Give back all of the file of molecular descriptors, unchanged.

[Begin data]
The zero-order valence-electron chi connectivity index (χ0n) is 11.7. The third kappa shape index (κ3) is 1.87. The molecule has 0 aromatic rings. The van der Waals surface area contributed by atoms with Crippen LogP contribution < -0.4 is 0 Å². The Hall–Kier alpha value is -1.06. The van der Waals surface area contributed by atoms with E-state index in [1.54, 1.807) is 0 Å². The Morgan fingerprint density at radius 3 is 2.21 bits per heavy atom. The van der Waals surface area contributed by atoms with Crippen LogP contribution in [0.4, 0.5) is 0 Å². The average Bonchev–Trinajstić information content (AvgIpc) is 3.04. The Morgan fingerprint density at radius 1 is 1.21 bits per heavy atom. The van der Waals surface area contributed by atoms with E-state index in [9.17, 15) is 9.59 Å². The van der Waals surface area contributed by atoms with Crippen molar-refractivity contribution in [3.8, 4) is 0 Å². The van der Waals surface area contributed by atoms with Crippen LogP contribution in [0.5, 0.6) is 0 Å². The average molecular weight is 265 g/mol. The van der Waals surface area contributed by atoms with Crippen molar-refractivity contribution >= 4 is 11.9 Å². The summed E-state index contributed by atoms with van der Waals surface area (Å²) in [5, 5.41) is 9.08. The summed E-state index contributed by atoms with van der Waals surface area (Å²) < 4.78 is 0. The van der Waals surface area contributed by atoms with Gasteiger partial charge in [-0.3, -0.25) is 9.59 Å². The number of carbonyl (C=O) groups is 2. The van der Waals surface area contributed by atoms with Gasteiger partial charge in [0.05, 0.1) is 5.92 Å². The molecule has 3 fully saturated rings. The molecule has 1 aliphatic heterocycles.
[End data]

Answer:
The zero-order valence-electron chi connectivity index (χ0n) is 11.7. The third kappa shape index (κ3) is 1.87. The molecule has 0 aromatic rings. The van der Waals surface area contributed by atoms with Crippen LogP contribution < -0.4 is 0 Å². The Hall–Kier alpha value is -1.06. The van der Waals surface area contributed by atoms with E-state index in [1.54, 1.807) is 0 Å². The Morgan fingerprint density at radius 3 is 2.21 bits per heavy atom. The van der Waals surface area contributed by atoms with Crippen LogP contribution in [0.4, 0.5) is 0 Å². The average Bonchev–Trinajstić information content (AvgIpc) is 3.04. The Morgan fingerprint density at radius 1 is 1.21 bits per heavy atom. The van der Waals surface area contributed by atoms with E-state index in [9.17, 15) is 9.59 Å². The van der Waals surface area contributed by atoms with Crippen molar-refractivity contribution in [3.8, 4) is 0 Å². The van der Waals surface area contributed by atoms with Crippen LogP contribution in [0.5, 0.6) is 0 Å². The average molecular weight is 265 g/mol. The van der Waals surface area contributed by atoms with Crippen molar-refractivity contribution >= 4 is 11.9 Å². The summed E-state index contributed by atoms with van der Waals surface area (Å²) in [5, 5.41) is 9.08. The summed E-state index contributed by atoms with van der Waals surface area (Å²) < 4.78 is 0. The van der Waals surface area contributed by atoms with Gasteiger partial charge in [-0.3, -0.25) is 9.59 Å². The number of carbonyl (C=O) groups is 2. The van der Waals surface area contributed by atoms with Gasteiger partial charge in [0.05, 0.1) is 5.92 Å². The molecule has 3 fully saturated rings. The molecule has 1 aliphatic heterocycles.